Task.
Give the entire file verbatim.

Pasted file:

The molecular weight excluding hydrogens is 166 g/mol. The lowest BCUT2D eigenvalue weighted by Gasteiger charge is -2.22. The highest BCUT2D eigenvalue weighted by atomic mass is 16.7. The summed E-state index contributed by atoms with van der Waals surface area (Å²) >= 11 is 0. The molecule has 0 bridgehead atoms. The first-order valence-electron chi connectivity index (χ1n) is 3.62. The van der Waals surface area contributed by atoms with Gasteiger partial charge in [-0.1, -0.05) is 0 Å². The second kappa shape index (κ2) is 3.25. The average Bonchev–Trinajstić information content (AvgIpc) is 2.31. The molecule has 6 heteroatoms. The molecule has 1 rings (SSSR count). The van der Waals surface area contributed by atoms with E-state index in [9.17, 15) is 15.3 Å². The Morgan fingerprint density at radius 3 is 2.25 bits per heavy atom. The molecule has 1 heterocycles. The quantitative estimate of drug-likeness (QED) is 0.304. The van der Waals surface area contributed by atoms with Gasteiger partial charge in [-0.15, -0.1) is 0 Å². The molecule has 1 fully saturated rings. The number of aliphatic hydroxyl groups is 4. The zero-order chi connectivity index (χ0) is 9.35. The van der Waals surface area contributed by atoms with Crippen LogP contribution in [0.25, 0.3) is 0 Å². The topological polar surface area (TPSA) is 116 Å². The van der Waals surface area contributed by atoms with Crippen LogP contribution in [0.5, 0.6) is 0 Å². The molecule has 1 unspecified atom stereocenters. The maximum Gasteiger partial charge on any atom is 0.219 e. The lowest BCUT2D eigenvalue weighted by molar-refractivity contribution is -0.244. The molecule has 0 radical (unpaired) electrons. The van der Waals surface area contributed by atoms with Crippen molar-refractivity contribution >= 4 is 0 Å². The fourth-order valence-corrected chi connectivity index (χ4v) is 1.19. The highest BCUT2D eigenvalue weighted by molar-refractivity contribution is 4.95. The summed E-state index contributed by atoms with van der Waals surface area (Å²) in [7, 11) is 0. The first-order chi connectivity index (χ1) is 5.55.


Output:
The molecular weight excluding hydrogens is 166 g/mol. The lowest BCUT2D eigenvalue weighted by Gasteiger charge is -2.22. The highest BCUT2D eigenvalue weighted by atomic mass is 16.7. The summed E-state index contributed by atoms with van der Waals surface area (Å²) >= 11 is 0. The molecule has 0 bridgehead atoms. The first-order valence-electron chi connectivity index (χ1n) is 3.62. The van der Waals surface area contributed by atoms with Gasteiger partial charge in [-0.1, -0.05) is 0 Å². The second kappa shape index (κ2) is 3.25. The average Bonchev–Trinajstić information content (AvgIpc) is 2.31. The molecule has 6 heteroatoms. The molecule has 1 rings (SSSR count). The van der Waals surface area contributed by atoms with E-state index in [9.17, 15) is 15.3 Å². The Morgan fingerprint density at radius 3 is 2.25 bits per heavy atom. The molecule has 1 heterocycles. The quantitative estimate of drug-likeness (QED) is 0.304. The van der Waals surface area contributed by atoms with Gasteiger partial charge in [-0.15, -0.1) is 0 Å². The molecule has 1 fully saturated rings. The number of aliphatic hydroxyl groups is 4. The zero-order chi connectivity index (χ0) is 9.35. The van der Waals surface area contributed by atoms with Crippen LogP contribution in [0.25, 0.3) is 0 Å². The topological polar surface area (TPSA) is 116 Å². The van der Waals surface area contributed by atoms with Crippen LogP contribution in [0.5, 0.6) is 0 Å². The molecule has 1 unspecified atom stereocenters. The maximum Gasteiger partial charge on any atom is 0.219 e. The lowest BCUT2D eigenvalue weighted by molar-refractivity contribution is -0.244. The molecule has 0 radical (unpaired) electrons. The van der Waals surface area contributed by atoms with Crippen molar-refractivity contribution >= 4 is 0 Å². The fourth-order valence-corrected chi connectivity index (χ4v) is 1.19. The highest BCUT2D eigenvalue weighted by molar-refractivity contribution is 4.95. The summed E-state index contributed by atoms with van der Waals surface area (Å²) in [7, 11) is 0. The first-order chi connectivity index (χ1) is 5.55.